Whatever your taste in nightlife venues, dancefloor jams and the fits to match, one thing many of us can agree on is what helps cap a great night out: that post-party meal. Ahead, we catch up with five names bringing new electricity to the party scene here as their founders chow down at their favourite after-hours dining spot.
Who’s behind it: The freewheeling art platform Orbit – run by the non-binary multidisciplinary artist Kansh (right) – with the help of producer Deanna Dzulkifli (left)
Supper haunt of choice: The longstanding, 24-hour institution that’s Al-Jilani Restaurant on Bencoolen Street – beloved for its trusty and hearty Indian fare
Their orders: Two plates of maggi goreng, though Kansh also loves having prata with curry and Deanna, fried rice
Why know it: Think of Cosmos as the Gen Z sibling to the fashionable, fun-packed and queer-affirmative nights held by industry veterans such as Bobby Luo. With the inaugural edition held at Kult Kafe in August, a typical Cosmos party is anything but with art and drag performances, friendly runway competitions and a roster of emerging DJs, including Kansh (who goes by the DJ moniker xaetherx), on the programme. Giving it much heart is a commitment to ensuring that anyone who turns up is welcomed and protected. Stickers labelling one’s preferred pronouns are available and invites explicitly state that bigotry of any kind must be left at the door. Says Kansh: “I believe in giving space to the community: queer music, queer people, queer dancing… A good party offers a safe environment where people can be and feel authentically themselves.”
What made you start Orbit?
Kansh: “I initially started it as a multi-disciplinary platform for art. As a multi-disciplinary artist myself I wanted to be able to do many different things. If I wanted to make art and sell them, I’d do it (for example, at the Singapore Art Book Fair back in May and the upcoming Kuala Lumpur Art Book Fair in Dec), if I wanted to DJ and host a fun safe space for people I’d do Cosmos! And through that thought, Orbit was born.”
How has the response been?
Kansh: “It has been really great – in fact, we were surprised with the response as we had only released the poster a few days before the event. It managed to spread around really quick and the early bird tickets sold out – so much as that we had to extend at-the-door tickets by just a little bit.”
What’s the recipe for throwing a good party?
Kansh: “That’ll be good music, good energy, a safe environment for people to feel authentically themselves, as well as a good venue.”
Deanna: “To really be real about who your audience is and thinking about what would make a great environment for everyone to thrive in.”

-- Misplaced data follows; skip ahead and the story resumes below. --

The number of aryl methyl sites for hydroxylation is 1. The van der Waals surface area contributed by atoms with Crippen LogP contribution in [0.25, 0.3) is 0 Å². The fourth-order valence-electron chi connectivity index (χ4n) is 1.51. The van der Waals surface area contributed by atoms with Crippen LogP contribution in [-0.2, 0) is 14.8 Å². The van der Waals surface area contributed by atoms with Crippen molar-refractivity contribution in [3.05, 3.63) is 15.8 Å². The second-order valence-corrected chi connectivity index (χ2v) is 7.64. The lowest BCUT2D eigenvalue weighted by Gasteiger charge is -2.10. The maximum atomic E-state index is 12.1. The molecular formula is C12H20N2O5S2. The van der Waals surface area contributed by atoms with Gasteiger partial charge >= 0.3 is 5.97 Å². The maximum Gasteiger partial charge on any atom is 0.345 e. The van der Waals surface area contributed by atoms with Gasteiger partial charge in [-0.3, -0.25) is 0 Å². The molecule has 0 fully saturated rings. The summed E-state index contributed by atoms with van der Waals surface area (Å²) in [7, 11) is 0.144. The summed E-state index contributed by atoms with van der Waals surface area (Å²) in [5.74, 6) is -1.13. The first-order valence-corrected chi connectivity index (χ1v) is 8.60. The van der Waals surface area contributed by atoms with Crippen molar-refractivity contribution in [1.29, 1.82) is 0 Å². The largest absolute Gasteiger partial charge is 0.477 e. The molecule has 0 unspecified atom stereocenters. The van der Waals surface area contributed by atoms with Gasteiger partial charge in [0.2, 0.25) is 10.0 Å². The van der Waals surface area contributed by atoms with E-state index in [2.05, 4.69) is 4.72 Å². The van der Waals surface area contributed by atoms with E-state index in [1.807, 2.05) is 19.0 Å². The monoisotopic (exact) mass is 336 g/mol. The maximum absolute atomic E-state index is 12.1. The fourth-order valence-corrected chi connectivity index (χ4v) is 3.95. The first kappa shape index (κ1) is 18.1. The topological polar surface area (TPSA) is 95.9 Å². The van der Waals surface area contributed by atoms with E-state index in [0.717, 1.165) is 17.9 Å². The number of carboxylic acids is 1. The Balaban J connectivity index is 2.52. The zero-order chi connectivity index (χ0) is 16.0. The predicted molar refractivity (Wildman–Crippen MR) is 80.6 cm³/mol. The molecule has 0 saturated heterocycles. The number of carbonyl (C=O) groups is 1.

What are the must-have elements at a Cosmos party?
Kansh: “Some elements of queer culture. I believe in giving space for the community, so some queer music, queer people, queer dancing.”
Deanna: “Sparkly clothes, eyeshadow and glitter. Jokes aside, I think the Cosmos party is warm, welcoming and possesses many bangers to dance to.”
What does a dream party look like to you?
Kansh: “I would love to host an outdoor rave with many elements involved like art, music, dance etc. It would be perfect in nature – however due to limitations and restrictions it’s hard.”
Deanna: “Honestly I think my dream party are all of my friends spinning, a great vibe-y venue, no work to do tomorrow and just everyone there to have a great time. Sometimes I feel like a rave on a mountain would be insane too.”
The best hangover cure is…
Kansh: “Just don’t look at the pictures and videos from last night!”
Deanna: “One litre of coconut water.”
Who’s behind it: The artist XUE (yes, one name spelt all in caps) who’s pictured here in the middle with fellow artist Hilary Yeo (right) and sound artist/electronic producer Mervin Wong (left), both of whom she often ropes in as collaborators
Supper haunt of choice: The divey Enclave Bar at Golden Mile Complex, which is known for its innovative and affordable craft cocktails served up alongside moreish Thai grub prepared by its neighbour BeerThai House Restaurant
Their orders: Pad see ew, or Thai stir-fried noodles, for XUE; prawn salad and mango sticky rice for Yeo; and Thai iced milk tea for Wong
Why know it: The Instagram bio of this pandemic-birthed platform reads “plague rave”, which brilliantly encapsulates its pop-up parties: raw and irreverent, with one never knowing what to expect. Initially held virtually, they’ve migrated to locations such as warehouses since the lifting of social distancing measures. Artwork, performances and videos by emerging artists light up the space while attendees – dripping in all manners of cyberpunk gear and fairy wings – vibe to pulsating techno beats by up-and-coming DJs. XUE describes the experience as “a zone of possibility in which people can reach for some profound madness outside of their everyday lived reality”, but there are still rules: Clean up your own puke; keep your hands to yourself and basically be a decent human being. “We are nothing without people,” says XUE. “Everyone who has given us love, music, art, money and good vibes are all part of it… Endless Return has lots of nodes. We are just the administrators.”